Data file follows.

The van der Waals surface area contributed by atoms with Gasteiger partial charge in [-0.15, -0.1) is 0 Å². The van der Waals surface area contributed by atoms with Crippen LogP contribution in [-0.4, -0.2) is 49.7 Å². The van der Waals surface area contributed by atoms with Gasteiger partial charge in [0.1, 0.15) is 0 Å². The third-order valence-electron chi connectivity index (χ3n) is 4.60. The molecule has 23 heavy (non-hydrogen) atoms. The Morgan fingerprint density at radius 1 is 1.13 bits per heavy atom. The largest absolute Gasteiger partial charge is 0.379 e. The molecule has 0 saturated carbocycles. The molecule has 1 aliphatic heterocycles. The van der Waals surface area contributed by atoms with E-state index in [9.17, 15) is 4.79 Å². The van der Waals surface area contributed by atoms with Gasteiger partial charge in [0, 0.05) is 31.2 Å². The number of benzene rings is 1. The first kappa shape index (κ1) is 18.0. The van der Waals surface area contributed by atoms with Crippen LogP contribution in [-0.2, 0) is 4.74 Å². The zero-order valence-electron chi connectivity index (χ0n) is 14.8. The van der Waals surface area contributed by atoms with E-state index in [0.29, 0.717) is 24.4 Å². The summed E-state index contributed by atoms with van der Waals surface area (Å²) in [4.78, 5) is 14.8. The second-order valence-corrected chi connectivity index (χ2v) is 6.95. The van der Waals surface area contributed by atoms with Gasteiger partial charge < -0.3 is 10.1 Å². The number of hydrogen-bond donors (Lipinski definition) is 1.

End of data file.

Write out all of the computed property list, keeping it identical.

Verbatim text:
The van der Waals surface area contributed by atoms with Gasteiger partial charge in [-0.15, -0.1) is 0 Å². The van der Waals surface area contributed by atoms with Crippen LogP contribution in [-0.4, -0.2) is 49.7 Å². The van der Waals surface area contributed by atoms with Gasteiger partial charge in [0.1, 0.15) is 0 Å². The third-order valence-electron chi connectivity index (χ3n) is 4.60. The molecule has 23 heavy (non-hydrogen) atoms. The Morgan fingerprint density at radius 1 is 1.13 bits per heavy atom. The largest absolute Gasteiger partial charge is 0.379 e. The molecule has 0 saturated carbocycles. The molecule has 1 aliphatic heterocycles. The van der Waals surface area contributed by atoms with E-state index in [9.17, 15) is 4.79 Å². The van der Waals surface area contributed by atoms with Gasteiger partial charge in [0, 0.05) is 31.2 Å². The number of benzene rings is 1. The first kappa shape index (κ1) is 18.0. The van der Waals surface area contributed by atoms with Crippen LogP contribution in [-0.2, 0) is 4.74 Å². The zero-order valence-electron chi connectivity index (χ0n) is 14.8. The van der Waals surface area contributed by atoms with E-state index in [0.29, 0.717) is 24.4 Å². The summed E-state index contributed by atoms with van der Waals surface area (Å²) in [4.78, 5) is 14.8. The second-order valence-corrected chi connectivity index (χ2v) is 6.95. The van der Waals surface area contributed by atoms with Gasteiger partial charge < -0.3 is 10.1 Å². The number of hydrogen-bond donors (Lipinski definition) is 1.